The best youth lacrosse drills focus on the core areas of the sport without exhausting today's young athletes. Lacrosse drills are utilized in every league from middle school to professional Olympic teams. The following list of youth lacrosse drills will get you going, and get your High school/College/Amateur team in quick shape. While these lacrosse drills are great by themselves, it's important to remember that they don't do much without good teamwork either.
- Ground ball (with a Chaser). In these lacrosse drills (Ground balls) two players will be five yards away from each other, the coach will be in line with one of them. The coach will proceed to throw the ball to the opposite player who will proceed to scoop it up and be chased by the other. The coach can switch sides to work on the opposite hand (more commonly, the left) as well.
- The scoop and clear. Two lines, or more, of defenders should be placed behind the goal, about 5 yards apart. The coach will be 15 yards in front of the goal while there will be two goalies in the net. The coach will toss low balls to the goalies who will deflect it; at the point of rebound, the first line of defense will then rush up and catch the ball to throw it back to the goalkeepers. Rinse and repeat.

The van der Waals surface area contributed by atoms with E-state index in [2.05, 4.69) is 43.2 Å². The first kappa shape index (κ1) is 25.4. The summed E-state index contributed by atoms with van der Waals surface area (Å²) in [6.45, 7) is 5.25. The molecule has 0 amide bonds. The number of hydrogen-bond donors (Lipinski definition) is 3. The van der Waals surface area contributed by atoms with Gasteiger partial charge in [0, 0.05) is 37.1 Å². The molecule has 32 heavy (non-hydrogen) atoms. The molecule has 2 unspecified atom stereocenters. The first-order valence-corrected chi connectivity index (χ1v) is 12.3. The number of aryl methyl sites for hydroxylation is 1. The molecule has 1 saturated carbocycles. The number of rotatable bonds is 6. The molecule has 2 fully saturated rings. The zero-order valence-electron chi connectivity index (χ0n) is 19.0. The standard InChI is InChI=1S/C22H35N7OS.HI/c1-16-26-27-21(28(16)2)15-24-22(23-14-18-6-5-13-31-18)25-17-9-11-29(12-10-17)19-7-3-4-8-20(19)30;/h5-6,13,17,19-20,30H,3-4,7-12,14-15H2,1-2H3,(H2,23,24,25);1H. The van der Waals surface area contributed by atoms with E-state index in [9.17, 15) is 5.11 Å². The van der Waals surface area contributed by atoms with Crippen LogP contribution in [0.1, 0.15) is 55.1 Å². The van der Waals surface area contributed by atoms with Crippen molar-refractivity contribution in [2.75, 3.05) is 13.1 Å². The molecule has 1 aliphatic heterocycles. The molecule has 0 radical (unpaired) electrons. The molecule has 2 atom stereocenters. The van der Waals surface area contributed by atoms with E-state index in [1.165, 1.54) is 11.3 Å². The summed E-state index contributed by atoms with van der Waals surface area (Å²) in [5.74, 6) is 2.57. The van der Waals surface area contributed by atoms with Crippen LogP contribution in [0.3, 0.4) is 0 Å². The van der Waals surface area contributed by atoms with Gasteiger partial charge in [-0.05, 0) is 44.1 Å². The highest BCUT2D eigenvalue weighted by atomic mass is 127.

- Give and go. There will be two lines of players, one with balls and one without. The one with balls will be at the top of the 12 meter arc while the one without balls will be at the side of the 12 meter arc. The players with balls will toss (or "give") their ball to the others and sprint towards the net (or "go"). The receiving team will catch the ball, switch hands, and throw it back to the player who will now be in front of the goal.
- Feed the crease. "Feed the Crease" is one of the easier youth lacrosse drills. Basically, offensive players will "feed" their balls toward the defensive players on the "crease". Any successful breach of the crease spells trouble for defenders, who must communicate and run hard to avoid breaches by the wide-spread offensive.
- Change of direction. If you can make successful obstacle courses into lacrosse drills, you'll love "Change of direction". Set up four cones in an odd pattern on either side (so it is symmetrical). When a player comes up to the cone, he/she must either change direction, switch hands, or dodge. When they finish the last cone they will take a shot on goal.
Youth lacrosse drills have to be sensitive to the amateur status of most players. Yet, without some hard exercise, training, and teamwork, players won't ever learn how to win games. There is a balance, and these lacrosse drills, if performed with the young players in mind, will be a crucial part to your future training sessions.
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